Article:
Is the F-35 the right plane?

by Aaron Wherry

A former air force colonel questions the purchase.

Retired colonel Paul Maillet, an aerospace engineer and former CF-18 fleet manager, said the F-35 does not meet the needs of the government’s Canada First Defence Strategy, a key pillar of which is Arctic sovereignty. ”How do you get a single-engine, low-range, low-payload, low-manoeuvrability aircraft that is being optimized for close air support… to operate effectively in the North?” he asked.

Maillet called the F-35 a “serious strategic mismatch” to Canada’s military needs, and suggested the Royal Canadian Air Force would be better off purchasing a fleet of F-18 E/F fighters.

See previously: Why the F-35? and What we do we plan on doing with our fighter jets?




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Is the F-35 the right plane?

  1. Why are the Harper Cons so hot and heavy to get these jets? Because it’s such a bad idea? They obviously feel taxpayers are beneath an honest explanation for wasting more than $25B of their money.

    • Because they’re too heavily invested in them to back out now. Part of the problem with being unable to admit when you’re wrong is that you’re unable to correct when you’re wrong.

      They were initially for these jets because that’s what DND said and they simply weren’t interested in doing any work to determine if that might be the right course of action. So hey, that’s what DND wants, let’s not waste time questioning it, full steam ahead!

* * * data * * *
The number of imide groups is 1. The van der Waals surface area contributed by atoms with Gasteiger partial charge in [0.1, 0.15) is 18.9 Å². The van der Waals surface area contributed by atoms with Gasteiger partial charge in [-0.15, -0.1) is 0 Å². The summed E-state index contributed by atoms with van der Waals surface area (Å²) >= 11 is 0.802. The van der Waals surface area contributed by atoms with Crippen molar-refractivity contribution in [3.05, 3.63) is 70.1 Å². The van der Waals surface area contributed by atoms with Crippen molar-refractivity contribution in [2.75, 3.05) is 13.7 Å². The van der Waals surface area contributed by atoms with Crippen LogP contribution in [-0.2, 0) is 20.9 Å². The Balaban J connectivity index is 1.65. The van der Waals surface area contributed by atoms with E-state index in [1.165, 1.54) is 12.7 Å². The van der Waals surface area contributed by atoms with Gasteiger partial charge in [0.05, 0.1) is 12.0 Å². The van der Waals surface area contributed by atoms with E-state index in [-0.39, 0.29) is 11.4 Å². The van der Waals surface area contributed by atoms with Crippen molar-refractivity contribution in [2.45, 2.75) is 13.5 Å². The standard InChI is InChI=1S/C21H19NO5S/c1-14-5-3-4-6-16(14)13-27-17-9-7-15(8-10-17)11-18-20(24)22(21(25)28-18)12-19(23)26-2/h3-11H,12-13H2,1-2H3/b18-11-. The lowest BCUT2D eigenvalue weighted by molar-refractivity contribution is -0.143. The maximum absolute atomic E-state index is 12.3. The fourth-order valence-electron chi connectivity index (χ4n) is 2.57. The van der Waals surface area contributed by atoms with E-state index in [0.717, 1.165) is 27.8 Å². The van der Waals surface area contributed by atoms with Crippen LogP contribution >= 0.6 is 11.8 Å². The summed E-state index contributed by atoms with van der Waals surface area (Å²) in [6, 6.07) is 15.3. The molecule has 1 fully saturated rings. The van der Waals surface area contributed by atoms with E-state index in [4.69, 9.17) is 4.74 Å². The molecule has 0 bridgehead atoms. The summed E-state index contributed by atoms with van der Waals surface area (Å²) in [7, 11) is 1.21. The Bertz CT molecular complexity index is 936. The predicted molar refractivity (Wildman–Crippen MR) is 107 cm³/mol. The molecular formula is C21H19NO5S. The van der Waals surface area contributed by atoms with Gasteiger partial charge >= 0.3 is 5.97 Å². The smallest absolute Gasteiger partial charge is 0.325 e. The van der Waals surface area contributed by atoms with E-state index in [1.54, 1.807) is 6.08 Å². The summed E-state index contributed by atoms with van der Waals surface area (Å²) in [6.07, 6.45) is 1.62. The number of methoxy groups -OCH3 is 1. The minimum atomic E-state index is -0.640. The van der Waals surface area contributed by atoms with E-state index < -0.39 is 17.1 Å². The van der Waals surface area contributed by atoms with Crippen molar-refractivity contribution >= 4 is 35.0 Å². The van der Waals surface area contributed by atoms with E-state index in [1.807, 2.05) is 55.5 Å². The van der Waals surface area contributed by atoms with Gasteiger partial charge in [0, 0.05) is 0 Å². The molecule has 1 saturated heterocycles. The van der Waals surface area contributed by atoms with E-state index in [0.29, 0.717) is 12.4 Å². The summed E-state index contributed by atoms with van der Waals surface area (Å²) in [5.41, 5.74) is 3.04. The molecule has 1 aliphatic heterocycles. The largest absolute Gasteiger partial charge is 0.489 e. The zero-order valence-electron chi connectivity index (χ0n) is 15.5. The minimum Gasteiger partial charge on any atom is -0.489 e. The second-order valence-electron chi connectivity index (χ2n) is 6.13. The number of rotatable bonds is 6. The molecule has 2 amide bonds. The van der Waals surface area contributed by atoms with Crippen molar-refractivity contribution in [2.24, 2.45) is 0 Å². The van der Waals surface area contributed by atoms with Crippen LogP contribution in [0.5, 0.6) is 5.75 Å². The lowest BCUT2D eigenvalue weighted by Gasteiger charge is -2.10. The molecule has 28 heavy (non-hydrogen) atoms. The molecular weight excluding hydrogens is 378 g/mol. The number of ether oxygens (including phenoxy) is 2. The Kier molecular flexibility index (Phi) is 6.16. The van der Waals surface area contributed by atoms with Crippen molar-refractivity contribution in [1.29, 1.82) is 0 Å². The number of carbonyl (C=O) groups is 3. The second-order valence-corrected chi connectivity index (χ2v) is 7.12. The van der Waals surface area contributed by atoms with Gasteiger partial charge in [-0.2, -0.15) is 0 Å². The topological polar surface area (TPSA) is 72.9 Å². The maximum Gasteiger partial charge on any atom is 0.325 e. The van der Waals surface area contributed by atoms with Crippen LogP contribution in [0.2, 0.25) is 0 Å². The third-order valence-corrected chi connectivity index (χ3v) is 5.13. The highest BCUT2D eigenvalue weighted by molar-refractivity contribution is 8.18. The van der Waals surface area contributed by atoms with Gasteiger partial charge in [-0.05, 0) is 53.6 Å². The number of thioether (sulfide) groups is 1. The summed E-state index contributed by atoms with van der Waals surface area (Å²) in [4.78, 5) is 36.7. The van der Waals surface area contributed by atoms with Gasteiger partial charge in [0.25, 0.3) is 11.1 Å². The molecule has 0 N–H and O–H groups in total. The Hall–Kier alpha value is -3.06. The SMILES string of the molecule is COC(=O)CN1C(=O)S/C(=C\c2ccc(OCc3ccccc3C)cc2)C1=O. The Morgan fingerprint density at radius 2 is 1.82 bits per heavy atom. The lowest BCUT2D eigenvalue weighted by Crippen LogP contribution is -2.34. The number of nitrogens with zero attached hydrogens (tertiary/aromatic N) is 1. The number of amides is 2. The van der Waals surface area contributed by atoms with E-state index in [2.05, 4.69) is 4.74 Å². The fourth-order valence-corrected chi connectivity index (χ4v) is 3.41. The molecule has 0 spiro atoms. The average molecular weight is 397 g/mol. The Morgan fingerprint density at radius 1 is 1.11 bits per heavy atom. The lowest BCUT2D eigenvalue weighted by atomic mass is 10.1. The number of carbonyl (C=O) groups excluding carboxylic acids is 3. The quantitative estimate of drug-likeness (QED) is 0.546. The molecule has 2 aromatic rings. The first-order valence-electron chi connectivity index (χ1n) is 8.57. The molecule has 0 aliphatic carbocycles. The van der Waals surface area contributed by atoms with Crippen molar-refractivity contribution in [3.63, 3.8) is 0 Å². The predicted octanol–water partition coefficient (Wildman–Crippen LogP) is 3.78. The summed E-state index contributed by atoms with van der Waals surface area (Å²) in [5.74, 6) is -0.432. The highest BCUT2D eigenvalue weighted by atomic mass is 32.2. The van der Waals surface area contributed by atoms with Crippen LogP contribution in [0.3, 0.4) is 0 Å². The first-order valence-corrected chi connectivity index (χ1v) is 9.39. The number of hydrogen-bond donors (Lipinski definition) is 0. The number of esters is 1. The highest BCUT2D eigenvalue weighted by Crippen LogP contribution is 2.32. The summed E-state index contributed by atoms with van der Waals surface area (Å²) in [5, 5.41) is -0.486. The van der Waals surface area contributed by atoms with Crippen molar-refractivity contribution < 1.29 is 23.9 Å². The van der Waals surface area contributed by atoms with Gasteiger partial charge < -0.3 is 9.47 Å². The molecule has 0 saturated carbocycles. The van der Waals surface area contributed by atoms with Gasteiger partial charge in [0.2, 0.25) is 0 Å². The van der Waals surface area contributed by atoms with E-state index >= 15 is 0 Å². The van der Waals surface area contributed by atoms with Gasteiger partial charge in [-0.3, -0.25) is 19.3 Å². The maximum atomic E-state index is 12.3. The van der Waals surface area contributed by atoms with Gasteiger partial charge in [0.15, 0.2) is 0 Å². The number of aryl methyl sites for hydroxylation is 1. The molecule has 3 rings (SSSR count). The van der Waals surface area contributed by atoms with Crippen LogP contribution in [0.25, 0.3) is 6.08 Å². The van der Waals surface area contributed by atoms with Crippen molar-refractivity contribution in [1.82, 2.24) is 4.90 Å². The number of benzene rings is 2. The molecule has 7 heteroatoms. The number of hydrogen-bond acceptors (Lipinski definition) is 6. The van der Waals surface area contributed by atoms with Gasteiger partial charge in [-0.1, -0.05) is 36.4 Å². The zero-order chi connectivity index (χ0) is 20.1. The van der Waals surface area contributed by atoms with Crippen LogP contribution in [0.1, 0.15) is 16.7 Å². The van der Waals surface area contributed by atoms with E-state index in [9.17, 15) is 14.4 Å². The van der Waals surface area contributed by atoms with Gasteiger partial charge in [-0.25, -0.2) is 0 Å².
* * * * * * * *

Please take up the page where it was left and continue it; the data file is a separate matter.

Then the first criticisms came out and they flipped into standard defence mode. This is the best option available, how do we know that? Because we’re the ones pursuing it. Obviously it must be the best option then.

      So having high-centered themselves on that hill, it’s going to take a mighty effort to get them off of it.

  2. I see with the latest version of Disqus, Macleans is out to censor what few conservative oriented posters there are by removing comments which receive negative recommendations.

    Since progressive-oriented commenters far outnumber the far fewer conservative-oriented commenters, the policy will mean that Macleans is siding with the progressives against the conservative commenters, and effectively hiding/censoring out views.

    It will render the comment section useless, since the comment sections will just turn into the tyranny of the progressives, with any conservative-oriented opinion hidden and removed because of negative review.